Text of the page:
As sales of opioid medications has climbed, so too have the number of overdose deaths caused by these medications. The CDC has reported that since 2000, the number of fatal overdoses due to prescription painkillers has doubled in the U.S. While previous theories have laid the blame for this alarming increase in opioid prescriptions and overdoses on “pill mills” that dispense high volumes of painkillers to patients, recent studies have found that general practitioners have played a significant role in the increased sales of opioid drugs.

The aggressive marketing of prescription painkillers by the pharmaceutical industry has also played a key role in the rise of opioid overdoses in the U.S. Drugmakers such as Perdue Pharma, the manufacturer of OxyContin, have faced numerous lawsuits over their marketing of opioid painkillers to physicians and from families whose loved ones were the victims of opioid overdoses caused by these medications.

Victims of Prescription Painkiller Overdose Have Legal Rights

When a loved one has been the victim of overdose caused by opioid painkillers, the manufacturer of the drug—or the doctor or hospital who prescribed them—may be to blame. Sometimes doctors prescribe too many of these powerful painkillers, sometimes doctors prescribe these potent drugs in dosages that are too high, and sometimes doctors prescribe them with other drugs that can cause dangerous and even fatal drug interactions.

Doctors have to be extremely careful, and follow established protocols, when prescribing multiple central nervous system depressants (sometimes abbreviated as “CNS depressants”) to the same patient. Tragically, doctors sometimes prescribe powerful drugs that are CNS depressants without adequately taking into account the patient’s prescriptions for other drugs that are also CNS depressants.

The lawyers at Heygood, Orr & Pearson have represented numerous clients who have been the victims of overdose or other complications caused by excessive painkiller prescriptions by doctors or hospitals. In fact, the attorneys at our law firm have handled more cases involving the fentanyl pain patch—a powerful opioid painkiller about 100 times more potent than morphine—than all other law firms in the country combined.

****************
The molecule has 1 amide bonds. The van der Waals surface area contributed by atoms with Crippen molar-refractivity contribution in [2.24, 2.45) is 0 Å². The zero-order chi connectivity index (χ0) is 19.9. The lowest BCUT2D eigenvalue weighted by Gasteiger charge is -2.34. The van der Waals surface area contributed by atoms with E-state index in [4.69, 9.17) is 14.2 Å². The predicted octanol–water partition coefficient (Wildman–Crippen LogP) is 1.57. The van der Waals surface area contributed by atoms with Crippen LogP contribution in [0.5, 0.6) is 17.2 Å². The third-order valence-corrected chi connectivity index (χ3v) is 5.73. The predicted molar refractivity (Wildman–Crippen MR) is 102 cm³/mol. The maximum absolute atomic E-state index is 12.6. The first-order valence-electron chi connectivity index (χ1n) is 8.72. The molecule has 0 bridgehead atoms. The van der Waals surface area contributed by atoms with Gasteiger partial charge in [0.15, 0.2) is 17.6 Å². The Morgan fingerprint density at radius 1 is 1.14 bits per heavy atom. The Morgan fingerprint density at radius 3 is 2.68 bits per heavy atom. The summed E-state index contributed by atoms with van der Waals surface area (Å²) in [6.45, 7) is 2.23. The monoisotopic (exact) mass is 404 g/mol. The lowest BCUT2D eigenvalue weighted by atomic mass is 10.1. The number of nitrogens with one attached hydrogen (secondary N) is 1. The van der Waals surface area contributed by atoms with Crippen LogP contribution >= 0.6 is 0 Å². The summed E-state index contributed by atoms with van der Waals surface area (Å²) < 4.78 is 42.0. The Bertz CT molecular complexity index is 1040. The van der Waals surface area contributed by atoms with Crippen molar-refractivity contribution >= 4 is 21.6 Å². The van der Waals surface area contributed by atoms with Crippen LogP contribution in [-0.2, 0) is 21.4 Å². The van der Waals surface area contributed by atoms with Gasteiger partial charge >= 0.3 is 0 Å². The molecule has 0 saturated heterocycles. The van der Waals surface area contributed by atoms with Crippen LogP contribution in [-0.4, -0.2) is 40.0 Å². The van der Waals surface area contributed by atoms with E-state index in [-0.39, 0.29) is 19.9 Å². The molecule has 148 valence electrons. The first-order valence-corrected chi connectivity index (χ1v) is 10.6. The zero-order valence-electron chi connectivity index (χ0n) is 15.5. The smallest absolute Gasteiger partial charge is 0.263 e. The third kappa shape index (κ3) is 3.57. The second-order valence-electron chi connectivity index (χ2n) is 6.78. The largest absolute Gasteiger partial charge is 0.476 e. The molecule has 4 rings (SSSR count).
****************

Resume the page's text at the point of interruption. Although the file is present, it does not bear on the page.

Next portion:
When doctors fail to follow established protocols for prescribing medications such as OxyContin, Vicodin or hydrocodone, fentanyl, methadone, or other opioids, drug abuse, addiction, tolerance, or overdose may be the result. When patients are prescribed excessive amounts of painkillers by their doctor, or when they are kept on these drugs after pain has subsided, individuals who take powerful opioids to manage pain may be at risk of an overdose. Unless they are properly treated and monitored, these patients may lapse into respiratory arrest or respiratory depression, which may be fatal.

If you or a loved one has been the victim of complications from an opioid overdose, the doctor or hospital who prescribed these drugs may be to blame. For more information about opioid painkiller lawsuits and to find out if you are eligible to file a case, contact the lawyers at Heygood, Orr & Pearson by calling toll-free at 1-877-446-9001, or by following the link to our free case evaluation form located on this website.